Sleep is an important part of anyone’s day. It’s the only time when a person’s body and mind truly regenerates, and when your student doesn’t get enough it can have a big impact on their day. This is particularly true of teens who, after a long day of school, aren’t always ready for bed as early as they should be. Regardless of age, it’s important for your student to create healthy sleeping habits as it’s easier than trying to change unhealthy ones later.
Why can’t my student fall asleep?
There are many things that can cause your student to have difficulty falling asleep at night. If they haven’t gotten enough physical activity during the day or spent an hour staring at a screen (computers, phones, or TV) right before bedtime, it can keep them from actually falling asleep when they get in bed. If your student’s afternoon is spent on hours of homework and extracurriculars, they likely aren’t ready to go to sleep any more than you would be. They feel the need to unwind as much as anyone else, and can experience feelings of stress and anxiety if they have too much work and too little downtime.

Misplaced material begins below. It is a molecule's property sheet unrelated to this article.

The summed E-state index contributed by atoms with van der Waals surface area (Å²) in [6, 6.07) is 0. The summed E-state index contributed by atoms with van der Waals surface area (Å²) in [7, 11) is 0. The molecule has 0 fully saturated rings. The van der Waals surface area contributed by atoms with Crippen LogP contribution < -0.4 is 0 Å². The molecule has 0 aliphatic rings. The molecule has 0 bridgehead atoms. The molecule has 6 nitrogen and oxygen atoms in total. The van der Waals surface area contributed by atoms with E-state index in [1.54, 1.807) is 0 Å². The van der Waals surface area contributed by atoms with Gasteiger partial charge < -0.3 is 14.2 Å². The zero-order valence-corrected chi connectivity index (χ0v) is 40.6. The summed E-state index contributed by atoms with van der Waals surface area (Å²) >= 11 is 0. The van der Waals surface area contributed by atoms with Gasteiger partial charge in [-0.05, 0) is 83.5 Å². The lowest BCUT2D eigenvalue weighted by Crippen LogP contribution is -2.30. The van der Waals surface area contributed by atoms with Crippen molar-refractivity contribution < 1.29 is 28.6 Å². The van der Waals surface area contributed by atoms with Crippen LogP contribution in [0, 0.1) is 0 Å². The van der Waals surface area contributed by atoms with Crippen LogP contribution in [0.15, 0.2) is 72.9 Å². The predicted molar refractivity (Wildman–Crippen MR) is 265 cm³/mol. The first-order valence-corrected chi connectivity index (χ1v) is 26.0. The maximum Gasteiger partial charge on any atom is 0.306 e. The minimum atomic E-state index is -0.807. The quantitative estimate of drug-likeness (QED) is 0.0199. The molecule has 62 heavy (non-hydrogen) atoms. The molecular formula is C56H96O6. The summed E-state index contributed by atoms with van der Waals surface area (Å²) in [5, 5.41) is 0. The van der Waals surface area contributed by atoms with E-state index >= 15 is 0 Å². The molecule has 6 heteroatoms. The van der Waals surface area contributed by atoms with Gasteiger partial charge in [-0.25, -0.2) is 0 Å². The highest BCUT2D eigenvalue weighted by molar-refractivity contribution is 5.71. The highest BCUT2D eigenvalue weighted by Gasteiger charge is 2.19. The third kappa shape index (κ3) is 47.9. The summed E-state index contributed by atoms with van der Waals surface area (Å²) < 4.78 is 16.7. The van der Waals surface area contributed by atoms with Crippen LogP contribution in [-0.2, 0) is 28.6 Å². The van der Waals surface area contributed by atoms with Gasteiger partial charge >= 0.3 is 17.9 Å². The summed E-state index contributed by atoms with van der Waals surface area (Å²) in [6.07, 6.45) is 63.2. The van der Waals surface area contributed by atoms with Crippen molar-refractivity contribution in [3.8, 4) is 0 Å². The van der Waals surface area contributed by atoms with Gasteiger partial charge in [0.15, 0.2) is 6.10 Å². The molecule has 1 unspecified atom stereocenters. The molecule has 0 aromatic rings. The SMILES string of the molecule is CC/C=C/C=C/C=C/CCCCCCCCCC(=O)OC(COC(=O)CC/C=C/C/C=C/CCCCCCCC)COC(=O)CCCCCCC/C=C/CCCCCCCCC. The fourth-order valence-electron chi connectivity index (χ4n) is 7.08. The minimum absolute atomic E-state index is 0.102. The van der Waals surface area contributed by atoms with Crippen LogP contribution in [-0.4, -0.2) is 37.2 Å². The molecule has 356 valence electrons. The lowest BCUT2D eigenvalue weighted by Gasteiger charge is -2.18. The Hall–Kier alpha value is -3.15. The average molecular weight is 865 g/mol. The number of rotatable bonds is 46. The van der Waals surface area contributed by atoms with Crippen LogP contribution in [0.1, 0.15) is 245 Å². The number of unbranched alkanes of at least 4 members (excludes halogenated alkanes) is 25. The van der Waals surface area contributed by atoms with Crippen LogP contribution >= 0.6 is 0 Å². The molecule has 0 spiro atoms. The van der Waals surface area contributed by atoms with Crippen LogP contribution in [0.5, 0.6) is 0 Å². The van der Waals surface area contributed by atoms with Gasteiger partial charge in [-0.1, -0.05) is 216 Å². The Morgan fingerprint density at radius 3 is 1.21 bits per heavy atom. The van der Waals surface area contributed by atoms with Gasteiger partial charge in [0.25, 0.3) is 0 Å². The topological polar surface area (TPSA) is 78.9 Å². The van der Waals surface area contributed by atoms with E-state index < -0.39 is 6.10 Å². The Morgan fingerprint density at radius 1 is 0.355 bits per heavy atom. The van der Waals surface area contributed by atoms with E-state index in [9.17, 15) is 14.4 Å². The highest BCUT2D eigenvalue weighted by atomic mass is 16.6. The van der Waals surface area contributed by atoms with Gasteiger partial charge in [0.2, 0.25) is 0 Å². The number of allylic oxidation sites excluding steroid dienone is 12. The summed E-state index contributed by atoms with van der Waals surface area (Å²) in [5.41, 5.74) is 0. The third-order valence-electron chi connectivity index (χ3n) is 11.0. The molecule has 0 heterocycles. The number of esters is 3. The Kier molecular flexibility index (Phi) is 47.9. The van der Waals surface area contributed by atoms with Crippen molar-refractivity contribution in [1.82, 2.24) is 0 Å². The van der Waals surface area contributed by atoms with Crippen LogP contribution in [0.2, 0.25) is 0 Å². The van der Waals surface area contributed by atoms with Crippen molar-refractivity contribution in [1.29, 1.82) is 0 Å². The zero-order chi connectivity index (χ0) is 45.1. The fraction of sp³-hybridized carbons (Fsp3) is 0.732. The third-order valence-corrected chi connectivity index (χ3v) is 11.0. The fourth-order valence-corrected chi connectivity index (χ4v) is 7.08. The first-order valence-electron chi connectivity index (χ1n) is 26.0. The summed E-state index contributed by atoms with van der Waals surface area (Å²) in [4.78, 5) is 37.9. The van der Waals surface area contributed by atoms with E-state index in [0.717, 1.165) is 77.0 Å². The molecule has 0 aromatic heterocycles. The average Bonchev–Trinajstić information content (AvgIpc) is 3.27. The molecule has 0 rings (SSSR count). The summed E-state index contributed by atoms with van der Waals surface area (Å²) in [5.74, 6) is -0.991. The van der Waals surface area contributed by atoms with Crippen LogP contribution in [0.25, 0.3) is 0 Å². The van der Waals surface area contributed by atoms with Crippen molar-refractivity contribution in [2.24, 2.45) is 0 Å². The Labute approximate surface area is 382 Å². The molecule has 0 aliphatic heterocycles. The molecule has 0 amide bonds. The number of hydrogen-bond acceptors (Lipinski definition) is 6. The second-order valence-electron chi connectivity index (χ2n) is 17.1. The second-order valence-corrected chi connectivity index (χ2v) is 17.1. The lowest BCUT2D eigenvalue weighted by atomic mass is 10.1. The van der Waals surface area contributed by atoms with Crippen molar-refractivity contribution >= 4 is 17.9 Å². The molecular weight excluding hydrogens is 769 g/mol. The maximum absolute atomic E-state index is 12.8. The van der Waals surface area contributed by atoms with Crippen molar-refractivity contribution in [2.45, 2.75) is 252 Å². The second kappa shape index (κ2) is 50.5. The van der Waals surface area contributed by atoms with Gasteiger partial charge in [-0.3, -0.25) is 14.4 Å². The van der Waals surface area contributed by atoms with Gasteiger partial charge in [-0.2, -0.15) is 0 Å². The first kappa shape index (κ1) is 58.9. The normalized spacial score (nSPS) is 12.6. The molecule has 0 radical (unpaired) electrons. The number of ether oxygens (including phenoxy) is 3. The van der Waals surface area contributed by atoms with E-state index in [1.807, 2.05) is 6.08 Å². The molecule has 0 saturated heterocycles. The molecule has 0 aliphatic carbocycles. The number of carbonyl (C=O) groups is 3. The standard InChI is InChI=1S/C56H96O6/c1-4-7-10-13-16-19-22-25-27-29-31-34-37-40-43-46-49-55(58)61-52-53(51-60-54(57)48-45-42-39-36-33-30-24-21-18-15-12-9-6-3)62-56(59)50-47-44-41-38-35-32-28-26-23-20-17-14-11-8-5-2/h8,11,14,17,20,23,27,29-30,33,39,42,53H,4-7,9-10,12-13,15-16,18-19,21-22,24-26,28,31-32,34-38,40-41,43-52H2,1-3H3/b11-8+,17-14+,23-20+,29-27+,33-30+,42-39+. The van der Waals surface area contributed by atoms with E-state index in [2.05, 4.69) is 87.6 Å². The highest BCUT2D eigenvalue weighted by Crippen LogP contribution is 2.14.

What are the consequences?
When your student doesn’t sleep enough, this can create a sleep deficit; a backlog of hours that they should have been sleeping, but weren’t. This is why your teen may seem to sleep the day away on the weekend. They’re behind on sleep and their body is trying to catch up. When you’re caught up on sleep, you’ll find that there’s a very natural rhythm to your sleeping patterns. You’ll be tired at night and wake up in the morning around the same time each day, regardless of whether or not you’ve set an alarm.
The longer you go without the proper amount of sleep, the larger your deficit becomes. If your student builds too great a deficit, it can begin to affect their waking hours. They may experience an inability to focus, difficulty retaining information, and can also be more likely to get sick. They may nod off in class more frequently, or experience episodes of microsleep that interrupt their concentration and cause them to miss information.
At St. Barnabas, we understand the importance of creating balance for our students. Free time during lunch each day and reasonable homework expectations are some of the perks of a private education that you won’t always find in public schools. Even so, it’s important to keep track of your student’s sleep, and ensure that they’re getting enough, so that they can make the most of each day.
Our mission is to challenge each student in a supportive environment that promotes academic excellence and sound moral values within a framework of God’s love.